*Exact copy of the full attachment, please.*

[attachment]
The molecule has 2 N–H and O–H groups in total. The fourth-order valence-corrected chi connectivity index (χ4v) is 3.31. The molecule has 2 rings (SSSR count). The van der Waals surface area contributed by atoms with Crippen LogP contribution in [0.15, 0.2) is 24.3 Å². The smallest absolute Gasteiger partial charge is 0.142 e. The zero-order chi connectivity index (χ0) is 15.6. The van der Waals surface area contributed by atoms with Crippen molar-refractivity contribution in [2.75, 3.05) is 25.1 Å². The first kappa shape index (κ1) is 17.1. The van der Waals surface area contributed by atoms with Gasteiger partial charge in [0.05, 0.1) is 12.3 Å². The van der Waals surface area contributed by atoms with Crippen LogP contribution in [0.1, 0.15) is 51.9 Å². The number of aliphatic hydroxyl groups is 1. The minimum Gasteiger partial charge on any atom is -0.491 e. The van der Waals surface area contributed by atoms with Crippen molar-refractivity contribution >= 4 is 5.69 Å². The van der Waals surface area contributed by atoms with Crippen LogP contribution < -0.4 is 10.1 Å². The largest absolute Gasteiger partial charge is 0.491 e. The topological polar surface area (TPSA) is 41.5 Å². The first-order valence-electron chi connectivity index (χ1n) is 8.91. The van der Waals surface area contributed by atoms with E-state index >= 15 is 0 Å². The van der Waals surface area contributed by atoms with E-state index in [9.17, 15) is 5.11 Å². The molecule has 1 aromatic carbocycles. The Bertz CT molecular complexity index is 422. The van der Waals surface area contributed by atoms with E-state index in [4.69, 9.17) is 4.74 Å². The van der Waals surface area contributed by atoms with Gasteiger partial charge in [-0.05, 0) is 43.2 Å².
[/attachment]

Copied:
The molecule has 2 N–H and O–H groups in total. The fourth-order valence-corrected chi connectivity index (χ4v) is 3.31. The molecule has 2 rings (SSSR count). The van der Waals surface area contributed by atoms with Crippen LogP contribution in [0.15, 0.2) is 24.3 Å². The smallest absolute Gasteiger partial charge is 0.142 e. The zero-order chi connectivity index (χ0) is 15.6. The van der Waals surface area contributed by atoms with Crippen molar-refractivity contribution in [2.75, 3.05) is 25.1 Å². The first kappa shape index (κ1) is 17.1. The van der Waals surface area contributed by atoms with Gasteiger partial charge in [0.05, 0.1) is 12.3 Å². The van der Waals surface area contributed by atoms with Crippen LogP contribution in [0.1, 0.15) is 51.9 Å². The number of aliphatic hydroxyl groups is 1. The minimum Gasteiger partial charge on any atom is -0.491 e. The van der Waals surface area contributed by atoms with Crippen molar-refractivity contribution >= 4 is 5.69 Å². The van der Waals surface area contributed by atoms with Crippen LogP contribution < -0.4 is 10.1 Å². The largest absolute Gasteiger partial charge is 0.491 e. The topological polar surface area (TPSA) is 41.5 Å². The first-order valence-electron chi connectivity index (χ1n) is 8.91. The van der Waals surface area contributed by atoms with E-state index >= 15 is 0 Å². The van der Waals surface area contributed by atoms with E-state index in [9.17, 15) is 5.11 Å². The molecule has 1 aromatic carbocycles. The Bertz CT molecular complexity index is 422. The van der Waals surface area contributed by atoms with E-state index in [4.69, 9.17) is 4.74 Å². The van der Waals surface area contributed by atoms with Gasteiger partial charge in [-0.05, 0) is 43.2 Å².